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Employee turnover affects businesses of all sizes, but a new report also finds that resignations can be contagious within a workplace, exponentially increasing employee replacement costs.

The data research analytics company Visier recently took a deep dive into its community database of more than 17 million anonymized employee records and found that one resignation increases the likelihood of further staff turnover by between 7% and 25%. The highest risk was among very small teams impacted by a resignation that was voluntary, rather than involuntary.

Timing is key if managers want to stop the spread of “turnover contagion” in their workplace, the report said. The probability of further staff turnover is highest between 45 and 135 days after the first quit and peaks at Day 70.

“You need to act quickly,” said Andrea Derler, Ph.D., Principal, Research and Customer Value at Visier. “The critical time frame to have those ‘stay-conversations’ is between Day 1 and Day 135 after the first team member’s resignation. Don’t assume that one team member’s departure won’t affect the others, but instead, engage them in conversations around their reasons for staying.”

The report, “Turnover Contagion is Real: A Data-Based Approach to Reducing Attrition,” recommends that HR people put together “risk profiles” of employees to help managers determine if a resignation will lead to further staff turnover. Answers to these questions will help gauge how likely other employees are likely to quit.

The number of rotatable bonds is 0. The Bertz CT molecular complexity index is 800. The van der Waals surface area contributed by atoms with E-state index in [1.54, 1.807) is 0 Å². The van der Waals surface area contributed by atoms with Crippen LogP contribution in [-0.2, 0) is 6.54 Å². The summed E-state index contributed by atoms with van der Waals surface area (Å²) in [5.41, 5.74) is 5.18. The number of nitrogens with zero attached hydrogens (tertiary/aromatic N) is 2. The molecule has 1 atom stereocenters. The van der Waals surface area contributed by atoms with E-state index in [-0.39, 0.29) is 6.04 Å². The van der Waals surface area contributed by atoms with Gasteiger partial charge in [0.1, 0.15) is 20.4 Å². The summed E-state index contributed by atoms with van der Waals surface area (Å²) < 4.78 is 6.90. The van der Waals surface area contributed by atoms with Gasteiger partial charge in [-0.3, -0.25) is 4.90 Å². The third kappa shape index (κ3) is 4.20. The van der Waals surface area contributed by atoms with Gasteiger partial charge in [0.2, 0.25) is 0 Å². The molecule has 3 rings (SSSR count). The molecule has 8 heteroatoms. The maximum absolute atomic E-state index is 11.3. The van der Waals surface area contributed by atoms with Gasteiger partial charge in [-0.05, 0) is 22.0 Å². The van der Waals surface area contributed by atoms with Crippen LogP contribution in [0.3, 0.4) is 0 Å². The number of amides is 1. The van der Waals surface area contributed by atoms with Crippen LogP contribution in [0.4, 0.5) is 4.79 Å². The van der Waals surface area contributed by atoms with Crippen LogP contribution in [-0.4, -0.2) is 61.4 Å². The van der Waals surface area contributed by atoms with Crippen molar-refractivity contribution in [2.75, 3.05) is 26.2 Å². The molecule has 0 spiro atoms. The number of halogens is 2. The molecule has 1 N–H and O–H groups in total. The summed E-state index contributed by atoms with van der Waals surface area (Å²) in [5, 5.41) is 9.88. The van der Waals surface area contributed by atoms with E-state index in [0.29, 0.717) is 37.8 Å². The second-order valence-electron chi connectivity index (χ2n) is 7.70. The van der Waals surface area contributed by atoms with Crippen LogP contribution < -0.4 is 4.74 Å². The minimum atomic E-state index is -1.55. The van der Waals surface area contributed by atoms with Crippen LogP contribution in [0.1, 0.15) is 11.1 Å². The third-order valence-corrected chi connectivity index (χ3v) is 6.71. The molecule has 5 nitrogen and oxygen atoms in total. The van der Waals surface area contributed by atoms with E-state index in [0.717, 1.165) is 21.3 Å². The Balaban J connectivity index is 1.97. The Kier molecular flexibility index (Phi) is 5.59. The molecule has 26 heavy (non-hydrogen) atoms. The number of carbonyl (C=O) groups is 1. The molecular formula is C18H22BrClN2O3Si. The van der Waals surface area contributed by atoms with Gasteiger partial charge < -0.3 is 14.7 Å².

• How long have team members been in their current role?
  • What are their levels of engagement, productivity, learning and collaboration patterns?
  • When was the last talk about their performance status, compensation level, or promotion eligibility?
  • What is the team’s burnout risk?

The resignation of any employee should be viewed as an opportunity to revisit the rest of the team’s engagement, the report said. Managers should look out for signs of “pre-quitting behaviors” among the former employee’s colleagues, such as a decrease in productivity, lower commitment levels on longer term timelines, or less interest in trying to please their manager.

Understanding resignation patterns within a company as is understanding its cash flow because recruiting, training and hiring replacement employees is a costly and time-consuming endeavor. A 2016 Bersin by Deloitte report put the direct and indirect costs, including lost productivity, at $109,676 per employee.

“While it won’t be possible to prevent resignations from happening altogether, there are a few things effective managers can do to mitigate the risk of turnover contagion,” Derler said. “Ideally, their organizations provide them with data and tactical recommendations on how to approach talent retention on a daily basis.”